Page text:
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1.4 Million Attacks in 24 Hours: 32% Blocked by the New Blacklist

This entry was posted in Research, Wordfence, WordPress Security on March 16, 2017 by Mark Maunder   24 Replies

Last Friday we quietly launched a new Premium feature in Wordfence: A real-time IP blacklist that completely blocks known malicious IPs from accessing your website. On Monday we did a second release with a few improvements. Then we announced the blacklist on Tuesday this week.

Today we took a first look at data showing how many attacks the real-time blacklist is blocking each day on our Premium customer websites – and the data is incredible.

First we generated a chart showing all attacks that have been blocked by the real-time blacklist since the initial Friday release. Here’s what it looks like:

 

As I mentioned in our Tuesday announcement, we are releasing IPs to the blacklist in stages as we bring this feature into production over the coming weeks. Last Thursday we added 100 malicious IPs that are generating a large number of attacks and it had the immediate effect of blocking over 160,000 attacks per day on our Premium customer websites.

After Thursday we gradually grew the list and occasionally removed IPs. This is what the changes to the blacklist looked like over the next few days:

As you can see we are constantly removing and adding new IPs to the list. As we bring the blacklist online the list total is slowly growing and is currently hovering around 400 IPs. You can see the effect these changes are having in the chart above as the number of daily attacks the list is blocking is gradually increasing for our Wordfence Premium customers.

Zero false positives!

What is incredibly reassuring is that out of this huge volume of attacks, we have only had 4 reports that appeared to be false positives. Two of them were for the same IP address which is a very badly behaved Ukrainian IP that is definitely not a false positive. We investigated the reports and found that the customer sites were misconfigured which caused the false positive reports.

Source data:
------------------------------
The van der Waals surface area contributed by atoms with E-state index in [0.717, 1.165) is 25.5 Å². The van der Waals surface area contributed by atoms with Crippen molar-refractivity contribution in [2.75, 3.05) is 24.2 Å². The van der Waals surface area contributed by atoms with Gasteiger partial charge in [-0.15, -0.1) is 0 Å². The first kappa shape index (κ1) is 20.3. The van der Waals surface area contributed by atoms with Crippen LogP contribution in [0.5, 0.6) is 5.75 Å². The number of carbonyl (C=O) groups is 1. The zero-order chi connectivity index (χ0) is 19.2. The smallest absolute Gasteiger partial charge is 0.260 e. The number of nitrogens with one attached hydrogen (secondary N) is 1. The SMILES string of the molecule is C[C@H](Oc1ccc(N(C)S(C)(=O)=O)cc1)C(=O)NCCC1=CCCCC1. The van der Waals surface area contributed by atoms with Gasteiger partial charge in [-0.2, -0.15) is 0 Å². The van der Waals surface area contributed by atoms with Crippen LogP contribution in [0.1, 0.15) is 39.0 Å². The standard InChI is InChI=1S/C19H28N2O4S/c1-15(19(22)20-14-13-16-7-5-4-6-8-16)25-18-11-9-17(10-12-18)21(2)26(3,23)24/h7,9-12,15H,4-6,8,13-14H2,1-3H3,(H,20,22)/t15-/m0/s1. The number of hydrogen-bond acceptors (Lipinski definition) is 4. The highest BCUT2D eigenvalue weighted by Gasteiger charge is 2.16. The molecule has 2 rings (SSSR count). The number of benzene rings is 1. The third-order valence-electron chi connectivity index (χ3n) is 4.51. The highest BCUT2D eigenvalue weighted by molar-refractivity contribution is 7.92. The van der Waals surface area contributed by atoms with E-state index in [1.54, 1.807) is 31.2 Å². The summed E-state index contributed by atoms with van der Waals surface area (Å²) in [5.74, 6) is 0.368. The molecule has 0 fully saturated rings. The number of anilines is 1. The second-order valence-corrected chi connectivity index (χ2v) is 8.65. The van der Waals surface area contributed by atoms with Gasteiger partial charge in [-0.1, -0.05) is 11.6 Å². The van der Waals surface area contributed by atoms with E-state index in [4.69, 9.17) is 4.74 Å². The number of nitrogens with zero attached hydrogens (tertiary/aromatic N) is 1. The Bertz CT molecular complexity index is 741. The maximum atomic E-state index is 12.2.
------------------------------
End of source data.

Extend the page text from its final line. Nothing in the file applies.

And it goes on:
We haven’t had a single legitimate false positive report which is great news. It means that our algorithms for determining which IPs should be on the blacklist are working perfectly.

Measuring the blacklist efficacy

Blocking a malicious IP outright is far better than only blocking the malicious requests from that IP address. This is because we don’t want a malicious IP to learn anything at all about our customer websites that could help them attack the site. Ideally, the target website should be completely inaccessible to a malicious IP so they can’t perform reconnaissance before an attack to learn more about their target.

We wanted to measure what percentage of attacks on our customer sites are being blocked by the blacklist at this point, even though the list is still relatively small. To generate this report, we looked at the data from the past 24 hours and only considered sites that have been running the newest version of Wordfence Premium for the full 24 hours with the blacklist enabled.

During the period we saw a total of 1,415,330 attacks on the sites that we analyzed. If we break this out into it’s component parts, that is 107,956 attacks blocked by the firewall, 845,591 brute force attacks blocked by Wordfence and 461,783 attacks from IPs on the new blacklist were blocked.

That means that 32.6% of attacks on these sites in 24 hours were blocked by the new IP blacklist! The rest were blocked by the Wordfence firewall and brute force protection.

That is incredible considering the blacklist is only 399 IPs right now.

The reason we’re seeing this is because attacks on WordPress sites are a long tail. A small number of IPs generate a huge number of attacks and a large number of IPs each generate a much smaller number of attacks. So when we blacklist the top 399 IPs, we see this effect where a large number of attacks are stopped.

Our goal is of course to block all malicious IPs or get as close to that as possible. The effectiveness of an attacker is not always directly proportional to the number of attacks they launch. So we need to block the low volume attackers too and we will do just that as we expand the blacklist over the coming days and weeks.

Conclusion

This data is incredibly exciting because it demonstrates how effective the new Wordfence Premium blacklist is at completely blocking known malicious IPs from consuming resources and from accessing anything on our customer WordPress websites.

As always I will be around to reply to your questions and comments below. I hope you’re as excited about this new feature as we are. This is beginning to feel like we have completely changed the game on anyone attacking WordPress!

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24 Comments on "1.4 Million Attacks in 24 Hours: 32% Blocked by the New Blacklist"

Mark March 16, 2017 at 10:02 am • Reply

Bravo! Keep up the good work.

opinions March 16, 2017 at 10:09 am • Reply

Good news, it'll be terrific when your BL has 10,000 bad IPs on it! The great bot shutdown of 2017! Watch them scramble for new IPs to use, it'll be amazing. And perhaps I won't have to country block Ukraine? That'll feel strange.

MG March 16, 2017 at 10:13 am • Reply

So, will this blacklist functionality eventually migrate to non-Premium users (as such thigns tend to go; rolling out to Premium first and then eventually to Standard / Free)? One would think that everyone could benefit from automatically stopping the worst offenders...

Mark Maunder March 16, 2017 at 11:07 am • Reply

Hi MG,